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Genesis - Abacab CD (album) cover




Symphonic Prog

2.61 | 1292 ratings

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Prog Reviewer
4 stars If you want to cry "sell out" here I won't stop you. Of course GENESIS' commercial reinvention didn't happen overnight, it had been coming ever since Peter GABRIEL's departure, creeping in under the cloak of "Your Own Special Way" and "Ripples" at first, then poking its head out on "Follow You, Follow Me" and finding the light pleasant. The trio showed some discomfort moving in prog's ample mantle on . "And Then There Were Three", opting to shed the showy garments on "Duke" at times for a sleeker, tighter sound.

Following Phil's success with "Face Value", however, the band realized they could take off the prog helmets and breathe the freshly minted air of the '80s. (I know, most prog bands suffocated in the late '70s trying the same thing, but this was after all GENESIS.) The opening "Abacab" marks a clean departure from the past: noisy and relentless synthesizers from Tony BANKS create an unscalable wall of sound, barbed by Phil COLLINS' spiked rhythms and Mike RUTHEFORD's intractable bass. What it all means is anybody's guess, but the urgency speaks for itself. The same epic scale returns on "Dodo/Lurker", not coincidentally the other "long" song on "Abacab" and one that would have felt at home on . "And Then There Were Three".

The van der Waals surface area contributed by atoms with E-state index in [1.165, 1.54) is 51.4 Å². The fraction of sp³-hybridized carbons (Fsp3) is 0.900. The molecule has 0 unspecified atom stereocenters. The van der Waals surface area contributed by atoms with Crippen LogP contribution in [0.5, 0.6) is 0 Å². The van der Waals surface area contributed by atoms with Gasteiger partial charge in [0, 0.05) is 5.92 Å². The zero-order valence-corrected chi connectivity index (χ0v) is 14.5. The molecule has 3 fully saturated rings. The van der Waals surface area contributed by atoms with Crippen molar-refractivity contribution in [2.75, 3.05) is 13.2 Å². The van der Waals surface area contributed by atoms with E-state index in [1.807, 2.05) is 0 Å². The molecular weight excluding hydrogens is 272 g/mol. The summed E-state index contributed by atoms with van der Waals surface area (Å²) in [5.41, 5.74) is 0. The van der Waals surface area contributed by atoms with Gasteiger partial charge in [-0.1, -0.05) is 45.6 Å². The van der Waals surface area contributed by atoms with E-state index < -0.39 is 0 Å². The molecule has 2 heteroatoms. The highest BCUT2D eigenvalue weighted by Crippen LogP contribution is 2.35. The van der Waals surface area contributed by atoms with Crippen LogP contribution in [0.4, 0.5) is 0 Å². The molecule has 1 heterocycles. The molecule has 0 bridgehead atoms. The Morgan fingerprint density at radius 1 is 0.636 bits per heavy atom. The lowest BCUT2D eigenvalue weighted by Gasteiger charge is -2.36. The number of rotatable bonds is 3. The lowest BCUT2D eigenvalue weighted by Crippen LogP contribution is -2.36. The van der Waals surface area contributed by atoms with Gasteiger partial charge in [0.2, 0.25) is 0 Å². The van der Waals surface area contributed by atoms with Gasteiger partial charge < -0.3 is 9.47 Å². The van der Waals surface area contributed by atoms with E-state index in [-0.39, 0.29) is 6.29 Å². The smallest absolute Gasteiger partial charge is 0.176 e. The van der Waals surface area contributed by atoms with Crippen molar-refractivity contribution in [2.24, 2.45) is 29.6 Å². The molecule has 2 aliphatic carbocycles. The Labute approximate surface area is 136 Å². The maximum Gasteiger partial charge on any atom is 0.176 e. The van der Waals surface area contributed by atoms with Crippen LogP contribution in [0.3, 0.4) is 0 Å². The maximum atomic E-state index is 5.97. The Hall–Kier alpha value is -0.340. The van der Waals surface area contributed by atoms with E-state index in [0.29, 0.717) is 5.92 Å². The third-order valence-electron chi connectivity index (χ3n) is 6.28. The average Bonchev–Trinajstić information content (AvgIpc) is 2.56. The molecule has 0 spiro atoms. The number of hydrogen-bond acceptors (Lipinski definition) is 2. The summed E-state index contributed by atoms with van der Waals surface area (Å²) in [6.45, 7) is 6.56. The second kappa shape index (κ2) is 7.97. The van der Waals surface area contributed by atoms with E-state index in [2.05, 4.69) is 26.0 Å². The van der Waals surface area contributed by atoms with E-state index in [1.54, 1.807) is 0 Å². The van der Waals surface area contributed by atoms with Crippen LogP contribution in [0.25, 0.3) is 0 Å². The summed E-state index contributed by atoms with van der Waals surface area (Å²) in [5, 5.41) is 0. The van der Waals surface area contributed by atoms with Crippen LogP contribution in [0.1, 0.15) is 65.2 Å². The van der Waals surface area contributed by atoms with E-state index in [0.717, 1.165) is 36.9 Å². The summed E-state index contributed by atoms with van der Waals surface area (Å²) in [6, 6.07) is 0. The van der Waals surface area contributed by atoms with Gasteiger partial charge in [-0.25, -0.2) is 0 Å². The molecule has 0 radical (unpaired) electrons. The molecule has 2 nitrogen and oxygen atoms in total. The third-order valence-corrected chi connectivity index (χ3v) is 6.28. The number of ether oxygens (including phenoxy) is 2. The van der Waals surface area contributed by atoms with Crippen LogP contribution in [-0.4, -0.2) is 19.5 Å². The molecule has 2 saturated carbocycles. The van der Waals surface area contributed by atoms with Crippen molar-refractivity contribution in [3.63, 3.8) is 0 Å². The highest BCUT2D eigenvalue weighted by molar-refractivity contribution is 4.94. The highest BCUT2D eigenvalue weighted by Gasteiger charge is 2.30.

Elsewhere, shades of "Cul-de-Sac" reappear on the wonderful "Me And Sarah Jane" (yet another gem from BANKS), "Behind The Lines" serves as a template for "No Reply At All", and RUTHEFORD's "Like It Or Not" echoes earlier works like "Alone Tonight". But viewing "Abacab" as an upstart "Duke" misses the point; where "Duke" was gauzy and languid, "Abacab" is wide awake. The rhythms feature crisp, left-of-center beats that draw from jazz, the keyboards trade their old magic and mystery for Orwellian overtones, RUTHEFORD's intoxicating sounds instead become musical punctuation marks. And nothing in GENESIS' past was streamlined like "Man on the Corner" or "Another Record". As good as "Abacab" is, I'd be remiss in not mentioning that "Keep It Dark" and "Who Dunnit?" sound gimmicky and could be considered unbecoming a band of GENESIS' stature.

I'm not a huge fan of "Abacab", though I recognize that for many this is a milestone (newcomers I presume). For those of us still nursing the old dream, this record represents a slight speed bump that may occasion sideward glances for The Police (whose debut album played similar games with color cover variations).

daveconn | 4/5 |


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